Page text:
Location: Saint Louis Zoo
Species: Humans (Homo sapiens)
People have a natural (some would say "hard-wired") affinity for nature. Studies have confirmed that we experience health benefits such as stress reduction from encountering natural settings. As our connections to nature decrease, a new disorder has emerged. This "nature deficit disorder" may have far reaching psychological, physiological and educational impacts on humans, including higher incidence of depression and severe non-infectious disease. We may alleviate this emerging disorder by going to parks and interacting with nature and animals. While zoos play leading roles in wildlife conservation, research, recreation and education, and provide important venues for interacting with the outdoor world of animals and wildlife, few studies have assessed the human health benefits zoos can provide. Zoos accredited by the Association of Zoos and Aquariums (AZA) annually attract 175 million visitors, from infants to the elderly. Zoos also play an important role in researching the health benefits visitors gain by interacting with animals.
Through this joint study funded by the AZA, scientists will investigate the role that zoos play in stress reduction in a world disconnected from nature. Specifically, the study will evaluate the measurable psychological and physiological health benefits that interacting with stingrays and sharks has on Zoo visitors. The study will lay the groundwork for developing additional projects that explore the human health benefits associated with the wide range of experiences zoos offer.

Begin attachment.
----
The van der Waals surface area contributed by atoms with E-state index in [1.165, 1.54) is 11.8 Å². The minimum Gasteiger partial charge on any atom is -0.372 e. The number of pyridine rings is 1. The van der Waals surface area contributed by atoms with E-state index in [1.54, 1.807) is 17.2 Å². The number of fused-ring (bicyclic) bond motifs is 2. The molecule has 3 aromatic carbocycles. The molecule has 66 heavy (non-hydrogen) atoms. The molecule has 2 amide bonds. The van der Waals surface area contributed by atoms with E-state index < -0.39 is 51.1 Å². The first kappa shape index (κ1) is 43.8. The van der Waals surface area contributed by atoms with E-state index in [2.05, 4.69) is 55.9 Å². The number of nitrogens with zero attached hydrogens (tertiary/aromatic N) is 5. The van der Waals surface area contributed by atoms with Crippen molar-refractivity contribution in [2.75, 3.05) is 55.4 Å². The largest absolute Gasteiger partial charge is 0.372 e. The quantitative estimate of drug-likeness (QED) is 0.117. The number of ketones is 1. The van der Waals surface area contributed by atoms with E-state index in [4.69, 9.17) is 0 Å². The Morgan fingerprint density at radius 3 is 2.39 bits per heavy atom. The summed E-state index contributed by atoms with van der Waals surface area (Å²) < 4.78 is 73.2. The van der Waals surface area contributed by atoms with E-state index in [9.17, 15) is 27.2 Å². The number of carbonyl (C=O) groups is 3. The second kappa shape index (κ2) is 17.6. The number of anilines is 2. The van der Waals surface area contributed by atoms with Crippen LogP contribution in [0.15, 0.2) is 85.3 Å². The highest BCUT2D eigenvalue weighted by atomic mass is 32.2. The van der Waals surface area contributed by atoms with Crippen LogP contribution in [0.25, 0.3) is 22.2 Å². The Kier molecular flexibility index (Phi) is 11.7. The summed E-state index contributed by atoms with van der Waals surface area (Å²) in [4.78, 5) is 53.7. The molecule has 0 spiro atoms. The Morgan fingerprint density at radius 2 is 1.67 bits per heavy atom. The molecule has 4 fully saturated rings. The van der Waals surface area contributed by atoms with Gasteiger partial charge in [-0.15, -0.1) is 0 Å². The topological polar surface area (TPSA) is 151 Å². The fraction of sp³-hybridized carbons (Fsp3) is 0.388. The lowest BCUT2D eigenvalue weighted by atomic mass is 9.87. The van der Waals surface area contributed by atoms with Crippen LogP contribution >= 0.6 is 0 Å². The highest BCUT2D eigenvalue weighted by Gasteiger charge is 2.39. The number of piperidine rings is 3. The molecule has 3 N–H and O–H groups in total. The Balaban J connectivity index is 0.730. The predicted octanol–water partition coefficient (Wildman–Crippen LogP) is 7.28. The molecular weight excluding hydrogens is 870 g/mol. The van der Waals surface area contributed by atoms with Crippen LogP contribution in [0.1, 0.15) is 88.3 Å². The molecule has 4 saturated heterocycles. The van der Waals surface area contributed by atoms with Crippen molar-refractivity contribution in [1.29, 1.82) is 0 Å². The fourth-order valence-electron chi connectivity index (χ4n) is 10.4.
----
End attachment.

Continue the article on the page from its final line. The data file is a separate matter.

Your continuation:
This will be one of the first human health studies conducted at an AZA institution to evaluate both psychological and physiological health benefits to visitors from an immersion animal experience in a zoological setting. To carry out this study, we will be monitoring the heart rate variability of visitors as they interact with animals at the Saint Louis Zoo's Stingrays at Caribbean Cove presented by Mercy Kids. We will equip visitors with Polar Heart Rate transmitters and wristbands as they interact with and touch the stingrays and sharks that swim in the shallow waters of the Cove. The monitors will record the activity of the autonomic nervous system to determine whether visitors are relaxed during their time at the Cove. Before and after interacting with the animals, participants will complete a short mood checklist as a self-reported measure of stress relief and a short questionnaire about their perceptions of the aquatic animals and the exhibit. The research team hypothesizes that interacting with the aquatic animals will have a positive effect on the mood and stress levels of visitors; researchers expect this study to shed light on the feelings humans have during encounters with living organisms, clarifying the roles animals play in human health. The results of this study may add human health benefits to the list of important services that zoos can provide to society.
University of Missouri-Columbia College of Veterinary Medicine, Research Center for Human-Animal Interaction
This study is funded by the Association of Zoos and Aquariums Conservation Endowment Fund.